There’s a protocol to tasting tea’s delicate flavors, much like with wine. To begin, look at the tea’s color or “liquor.” An orange color indicates black or rooibos tea. The oxidized leaves contain more beta-carotene, which explains the orange color. By contrast, green tea is a golden or straw color when brewed. The tea should smell floral or fruity, with a nice sparkle and translucent tone. A cloudy cup of tea indicates poor quality.
Upon first taste, hold the tea in your mouth and breathe in and out through your nose a couple of times to better appreciate the delicate aromas. There’s no need to swirl or chew on the tea like you might with a juicy red wine.
Where to Stay
is a Forbes four-star boutique hotel just a few blocks from the water and popular Government Street. The central location and personalized service make Magnolia a quaint home away from home. When my Harbour Air flight couldn’t take off due to poor visibility, they were so helpful in rebooking me on an Air Canada flight and arranging for transportation to the airport, alleviating the stress and uncertainty of the travel delay.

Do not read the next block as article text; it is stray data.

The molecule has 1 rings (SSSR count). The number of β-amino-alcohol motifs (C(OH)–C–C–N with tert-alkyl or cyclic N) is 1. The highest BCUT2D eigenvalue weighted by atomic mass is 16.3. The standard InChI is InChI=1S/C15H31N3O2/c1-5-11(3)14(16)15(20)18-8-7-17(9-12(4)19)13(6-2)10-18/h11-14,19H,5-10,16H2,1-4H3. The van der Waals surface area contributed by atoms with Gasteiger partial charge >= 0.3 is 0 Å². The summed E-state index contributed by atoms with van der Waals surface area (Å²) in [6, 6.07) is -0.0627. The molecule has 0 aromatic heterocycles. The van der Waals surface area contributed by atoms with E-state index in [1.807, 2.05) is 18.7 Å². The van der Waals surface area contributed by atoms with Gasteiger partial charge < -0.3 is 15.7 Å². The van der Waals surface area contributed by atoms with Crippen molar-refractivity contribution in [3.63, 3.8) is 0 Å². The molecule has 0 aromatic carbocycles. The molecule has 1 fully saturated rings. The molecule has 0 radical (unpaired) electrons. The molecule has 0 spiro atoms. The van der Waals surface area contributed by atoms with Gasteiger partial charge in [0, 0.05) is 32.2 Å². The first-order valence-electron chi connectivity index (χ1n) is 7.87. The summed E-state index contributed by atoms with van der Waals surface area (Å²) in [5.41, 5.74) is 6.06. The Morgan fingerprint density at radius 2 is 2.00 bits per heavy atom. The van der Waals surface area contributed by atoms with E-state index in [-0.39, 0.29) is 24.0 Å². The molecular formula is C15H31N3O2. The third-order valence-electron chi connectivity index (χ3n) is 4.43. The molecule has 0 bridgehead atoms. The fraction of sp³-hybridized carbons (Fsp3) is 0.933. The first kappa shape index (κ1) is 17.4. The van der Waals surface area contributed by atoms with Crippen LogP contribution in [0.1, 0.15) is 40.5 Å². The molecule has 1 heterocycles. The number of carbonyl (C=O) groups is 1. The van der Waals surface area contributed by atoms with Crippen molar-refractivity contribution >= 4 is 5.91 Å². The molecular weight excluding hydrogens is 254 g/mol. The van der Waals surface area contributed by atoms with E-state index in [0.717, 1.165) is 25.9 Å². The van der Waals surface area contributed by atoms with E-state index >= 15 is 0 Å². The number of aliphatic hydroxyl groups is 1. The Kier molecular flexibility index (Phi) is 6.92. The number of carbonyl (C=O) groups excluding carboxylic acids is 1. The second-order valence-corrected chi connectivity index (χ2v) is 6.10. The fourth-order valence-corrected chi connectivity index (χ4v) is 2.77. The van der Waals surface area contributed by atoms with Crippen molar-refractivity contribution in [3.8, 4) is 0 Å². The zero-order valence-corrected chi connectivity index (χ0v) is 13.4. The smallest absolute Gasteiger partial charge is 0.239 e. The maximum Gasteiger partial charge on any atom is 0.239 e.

This spring, the lobby got a design update from Victoria-based designer Sandy Nygaard, including a lively hand-drawn magnolia flower design carpet. Magnolia’s concierge team has crafted a dozen curated maps of Victoria for various interests from craft beer to haunted history. Naturally, there’s a great tea trail too.
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